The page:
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What is the history of "X is dead. Long live X"?

For example,

Location is dead. Long live Location.

JavaScript is dead. Long live JavaScript.

I feel like I'm missing out on a joke.

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migrated from programmers.stackexchange.com Jul 25 '11 at 18:33

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8 Answers 8

up vote 81 down vote accepted

Typically it's used in the phrase, "Le Roi est mort, vive le Roi!" or "The King is dead, long live the King" This means that the (previous) king is dead and we wish the (new) king a long life. It's also to indicate that there is never a time without a king.

Wikipedia goes into more detail

The examples you list typically mean something like, "[language] was bad, now [language] has been improved, or is being used in a totally new way."

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I think at least OP's first example (certainly his second, and my recent Long live the subjunctive) don't really have that sense of a new replacement. Sometimes it's just a turn of phrase suggesting a revival. –  FumbleFingers Jul 25 '11 at 18:42
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Or sometimes people use it without really understanding what it means. –  Malfist Jul 25 '11 at 18:54
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There were often times when there was no king, but such times were filled with strife and civil war. "The King is dead, long live the King" celebrates the continuity of the monarchy, that this time, there would be no interregnum. –  Malvolio Jul 26 '11 at 4:28
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@Malfist: This is truly impressive for a first answer! –  Daniel Jul 26 '11 at 11:55

The original phrase is

The King is dead. Long live the King!

According to wikipedia:

The original phrase was translated from the French Le Roi est mort, vive le Roi!, which was first declared upon the coronation of Charles VII following the death of his father Charles VI in 1422.
...
The phrase arose from the law of le mort saisit le vif—that the transfer of sovereignty occurs instantaneously upon the moment of death of the previous monarch. "The King is dead" is the announcement of a monarch who has just died. "Long live the King!" refers to the heir who immediately succeeds to a throne upon the death of the preceding monarch.

In these modern variations, the apparently contradictory phrase is used as an attention-grabbing headline to appeal to the reader's curiosity.

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Just to put this sentence in context. One has to add that Charles VI was famously mad, had reigned for 42 years, and that France was at a nadir due to the 100 years war, devastating epidemics and a few other plagues and that the rise to the throne of the young "Dauphin" was eagerly awaited. +1 of course for this meaningful reference. –  Alain Pannetier Φ Jul 25 '11 at 20:15
    
@AlainPannetier: Do you agree that there is something mocking about it, in modern use too, as in "the old King is dead, but we don't care"? Oh, and is Het Woud der verwachting (Fr.: En la forêt de longue attente) by Hellas Haasse read in France? –  Cerberus Jul 27 '11 at 16:34
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@Cerberus, there definitely is something ironic 1/ because the formulation is logical but misleading. It is not immediately obvious that both occurrences of "the king" refer to two different persons. Although if you place the instant of the death between the two clauses then each clause logically refers to the current king. 2/ There is a striking contrast between the respect that was shown to the old king just before his death and how irrelevant he becomes the minute after is death since all this respect is instantaneously transferred to the new one.[...] –  Alain Pannetier Φ Jul 27 '11 at 17:13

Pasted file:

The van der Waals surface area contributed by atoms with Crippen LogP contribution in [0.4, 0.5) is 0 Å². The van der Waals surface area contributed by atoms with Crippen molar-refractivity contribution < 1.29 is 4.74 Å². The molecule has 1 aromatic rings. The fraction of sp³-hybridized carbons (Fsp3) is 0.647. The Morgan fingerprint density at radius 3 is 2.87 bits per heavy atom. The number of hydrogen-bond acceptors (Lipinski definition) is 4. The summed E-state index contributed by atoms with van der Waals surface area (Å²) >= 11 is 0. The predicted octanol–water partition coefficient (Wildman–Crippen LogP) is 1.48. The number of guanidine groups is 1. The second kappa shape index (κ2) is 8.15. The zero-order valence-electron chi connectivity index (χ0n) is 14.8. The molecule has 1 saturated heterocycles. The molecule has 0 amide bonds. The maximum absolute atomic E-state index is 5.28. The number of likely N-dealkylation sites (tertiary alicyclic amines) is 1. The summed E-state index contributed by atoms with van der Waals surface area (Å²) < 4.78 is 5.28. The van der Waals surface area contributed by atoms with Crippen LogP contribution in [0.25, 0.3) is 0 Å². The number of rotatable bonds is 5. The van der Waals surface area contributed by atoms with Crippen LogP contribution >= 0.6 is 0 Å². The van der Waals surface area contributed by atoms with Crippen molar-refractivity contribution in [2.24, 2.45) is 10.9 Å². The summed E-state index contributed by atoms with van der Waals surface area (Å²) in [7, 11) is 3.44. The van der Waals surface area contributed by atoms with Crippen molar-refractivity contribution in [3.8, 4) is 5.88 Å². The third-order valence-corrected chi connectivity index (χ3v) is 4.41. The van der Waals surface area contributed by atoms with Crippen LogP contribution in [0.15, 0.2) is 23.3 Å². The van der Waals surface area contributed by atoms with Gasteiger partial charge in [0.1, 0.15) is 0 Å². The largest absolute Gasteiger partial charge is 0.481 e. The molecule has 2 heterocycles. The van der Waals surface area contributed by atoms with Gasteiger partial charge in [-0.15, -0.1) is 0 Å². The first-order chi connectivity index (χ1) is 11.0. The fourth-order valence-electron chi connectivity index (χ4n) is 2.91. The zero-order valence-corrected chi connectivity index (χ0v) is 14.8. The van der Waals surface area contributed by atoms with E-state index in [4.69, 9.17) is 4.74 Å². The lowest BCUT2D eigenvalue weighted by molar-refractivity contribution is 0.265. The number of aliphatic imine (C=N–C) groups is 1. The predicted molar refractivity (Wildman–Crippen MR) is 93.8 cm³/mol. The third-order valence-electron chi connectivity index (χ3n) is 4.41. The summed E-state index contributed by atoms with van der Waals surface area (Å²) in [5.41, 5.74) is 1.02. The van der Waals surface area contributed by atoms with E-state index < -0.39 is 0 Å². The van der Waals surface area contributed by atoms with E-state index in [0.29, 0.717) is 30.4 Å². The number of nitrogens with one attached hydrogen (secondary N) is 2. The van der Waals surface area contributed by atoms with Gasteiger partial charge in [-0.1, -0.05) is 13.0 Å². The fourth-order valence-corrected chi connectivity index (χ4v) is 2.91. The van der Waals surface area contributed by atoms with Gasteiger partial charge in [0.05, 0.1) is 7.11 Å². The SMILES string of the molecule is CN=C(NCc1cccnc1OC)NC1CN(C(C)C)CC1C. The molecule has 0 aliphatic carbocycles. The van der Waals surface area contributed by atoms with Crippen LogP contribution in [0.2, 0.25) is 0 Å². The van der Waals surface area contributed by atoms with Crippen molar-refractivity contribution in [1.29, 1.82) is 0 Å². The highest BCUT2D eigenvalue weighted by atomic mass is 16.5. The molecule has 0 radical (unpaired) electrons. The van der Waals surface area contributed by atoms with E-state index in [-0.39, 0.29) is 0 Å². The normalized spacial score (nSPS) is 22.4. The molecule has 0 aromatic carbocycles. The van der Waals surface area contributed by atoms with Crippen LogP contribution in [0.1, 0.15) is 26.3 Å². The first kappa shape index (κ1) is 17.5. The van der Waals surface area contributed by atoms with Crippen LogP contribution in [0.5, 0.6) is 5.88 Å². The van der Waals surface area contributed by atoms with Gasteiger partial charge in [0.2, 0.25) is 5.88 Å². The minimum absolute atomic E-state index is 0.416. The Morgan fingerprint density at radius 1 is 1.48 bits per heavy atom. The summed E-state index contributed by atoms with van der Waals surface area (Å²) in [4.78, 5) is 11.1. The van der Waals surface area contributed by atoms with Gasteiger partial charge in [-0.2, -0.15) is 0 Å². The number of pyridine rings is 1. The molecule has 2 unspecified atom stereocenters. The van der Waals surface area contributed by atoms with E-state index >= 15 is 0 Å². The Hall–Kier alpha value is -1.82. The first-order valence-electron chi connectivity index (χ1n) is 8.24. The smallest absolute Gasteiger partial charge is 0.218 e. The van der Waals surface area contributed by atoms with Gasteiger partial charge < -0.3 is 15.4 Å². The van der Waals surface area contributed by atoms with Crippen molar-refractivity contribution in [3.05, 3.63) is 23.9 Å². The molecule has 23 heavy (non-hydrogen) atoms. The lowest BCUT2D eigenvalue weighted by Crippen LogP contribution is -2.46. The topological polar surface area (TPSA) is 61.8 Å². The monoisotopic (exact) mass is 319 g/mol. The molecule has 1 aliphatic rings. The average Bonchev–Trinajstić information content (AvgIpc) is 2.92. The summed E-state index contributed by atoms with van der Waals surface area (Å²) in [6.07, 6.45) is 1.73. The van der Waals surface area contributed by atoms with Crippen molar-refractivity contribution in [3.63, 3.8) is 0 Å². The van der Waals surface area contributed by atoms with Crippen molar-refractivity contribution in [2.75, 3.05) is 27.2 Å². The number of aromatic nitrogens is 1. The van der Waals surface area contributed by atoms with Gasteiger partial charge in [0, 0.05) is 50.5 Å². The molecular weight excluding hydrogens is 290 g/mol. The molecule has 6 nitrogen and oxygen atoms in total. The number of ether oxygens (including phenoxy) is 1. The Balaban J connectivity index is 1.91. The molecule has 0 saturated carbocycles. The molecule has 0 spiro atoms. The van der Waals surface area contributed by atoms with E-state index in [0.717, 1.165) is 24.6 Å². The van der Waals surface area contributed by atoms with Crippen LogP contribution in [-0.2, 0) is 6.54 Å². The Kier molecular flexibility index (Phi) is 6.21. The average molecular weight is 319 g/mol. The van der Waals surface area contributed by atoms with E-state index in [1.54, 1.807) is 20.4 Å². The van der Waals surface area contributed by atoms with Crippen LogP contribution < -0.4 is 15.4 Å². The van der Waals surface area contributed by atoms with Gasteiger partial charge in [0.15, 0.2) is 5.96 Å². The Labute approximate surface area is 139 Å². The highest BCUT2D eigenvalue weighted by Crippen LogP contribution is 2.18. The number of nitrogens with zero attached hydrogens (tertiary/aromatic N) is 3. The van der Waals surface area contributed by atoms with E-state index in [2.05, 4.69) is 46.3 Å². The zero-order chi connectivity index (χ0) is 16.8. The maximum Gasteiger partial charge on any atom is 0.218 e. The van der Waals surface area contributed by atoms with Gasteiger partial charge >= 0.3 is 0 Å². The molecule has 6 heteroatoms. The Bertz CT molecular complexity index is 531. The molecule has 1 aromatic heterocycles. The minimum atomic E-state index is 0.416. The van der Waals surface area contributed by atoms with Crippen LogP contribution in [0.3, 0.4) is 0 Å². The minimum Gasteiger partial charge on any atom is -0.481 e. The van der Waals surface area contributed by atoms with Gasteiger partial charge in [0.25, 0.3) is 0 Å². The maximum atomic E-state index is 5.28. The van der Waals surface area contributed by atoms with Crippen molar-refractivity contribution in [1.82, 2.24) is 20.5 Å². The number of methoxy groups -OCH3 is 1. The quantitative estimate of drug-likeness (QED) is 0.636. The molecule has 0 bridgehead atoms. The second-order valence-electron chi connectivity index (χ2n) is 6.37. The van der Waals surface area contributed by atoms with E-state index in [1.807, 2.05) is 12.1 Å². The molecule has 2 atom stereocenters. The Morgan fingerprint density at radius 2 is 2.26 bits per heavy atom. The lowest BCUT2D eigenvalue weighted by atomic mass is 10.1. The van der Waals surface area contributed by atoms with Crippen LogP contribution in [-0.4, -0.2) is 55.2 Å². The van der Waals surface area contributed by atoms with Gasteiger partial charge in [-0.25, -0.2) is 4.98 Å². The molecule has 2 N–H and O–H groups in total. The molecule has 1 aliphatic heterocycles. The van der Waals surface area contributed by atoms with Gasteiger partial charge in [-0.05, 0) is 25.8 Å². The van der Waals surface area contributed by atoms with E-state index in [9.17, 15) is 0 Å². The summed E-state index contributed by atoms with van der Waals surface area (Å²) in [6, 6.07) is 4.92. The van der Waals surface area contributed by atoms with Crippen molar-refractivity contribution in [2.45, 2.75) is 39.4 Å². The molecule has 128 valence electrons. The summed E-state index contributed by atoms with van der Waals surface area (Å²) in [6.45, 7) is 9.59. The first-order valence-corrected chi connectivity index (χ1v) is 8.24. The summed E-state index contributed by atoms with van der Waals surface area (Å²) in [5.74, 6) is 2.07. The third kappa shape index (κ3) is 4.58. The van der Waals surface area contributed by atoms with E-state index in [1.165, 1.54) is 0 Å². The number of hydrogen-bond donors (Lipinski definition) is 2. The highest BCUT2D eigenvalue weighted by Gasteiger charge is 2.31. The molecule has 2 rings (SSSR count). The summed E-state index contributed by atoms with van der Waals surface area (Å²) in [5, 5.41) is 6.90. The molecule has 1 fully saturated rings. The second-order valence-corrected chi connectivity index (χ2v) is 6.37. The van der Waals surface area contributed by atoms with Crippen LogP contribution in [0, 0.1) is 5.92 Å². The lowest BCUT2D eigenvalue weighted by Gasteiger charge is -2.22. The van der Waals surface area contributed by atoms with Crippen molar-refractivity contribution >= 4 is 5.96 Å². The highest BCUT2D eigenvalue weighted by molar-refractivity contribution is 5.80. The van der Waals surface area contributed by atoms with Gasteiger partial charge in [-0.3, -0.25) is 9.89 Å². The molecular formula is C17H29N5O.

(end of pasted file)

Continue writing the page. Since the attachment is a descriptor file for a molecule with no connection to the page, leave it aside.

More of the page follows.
@Cerberus [...]Imagine if a man were behaving like this when he switches from a girl friend to the next. That would be at least frowned upon. For a king, the respect to the new king makes it absolutely normal. As for "Het Woud der verwachting", I'm afraid it is not very well known. The French amazon page has no review for the French translation. I did not know this book either. –  Alain Pannetier Φ Jul 27 '11 at 17:16
    
@AlainPannetier: Ah OK, that is more or less how I've always interpreted the phrase (we use it too in Holland, mostly in French). Het Woud der Verwachting is a famous classic of Dutch literature, but I half-suspected that it wasn't well known elsewhere. Oh, well. –  Cerberus Jul 27 '11 at 17:19

Something the other answers here are missing is the bitter irony of the phrase. The exclamation "Long live the King!" is used to suggest that it would be a horrible tragedy if the King were to die. The implication here is that the King is such a good King that the people want him to live a long life so as to continue such a good rule.

Then the King dies and another King arrives and... nothing changes. The people immediately begin wishing the new King long life which sort of implies that, as much as the tragedy of a King's death is horrible, the old King was just as good as the next is expected to be. "The King is dead. Long live the King!"

Its use with regards to modern technology doesn't really fulfill this irony well, however, and it is more often used to imply that as one use of a technology dies the technology will survive in another form. People often call out that one technology or another is "dead" and so this phrase finds a use keying into the idea that something can "die" and then survive in another way or form. Likewise, some technologies are notoriously stubborn and refuse to go away no matter how much we all want them to fade into the history books. (coughCOBOLcough)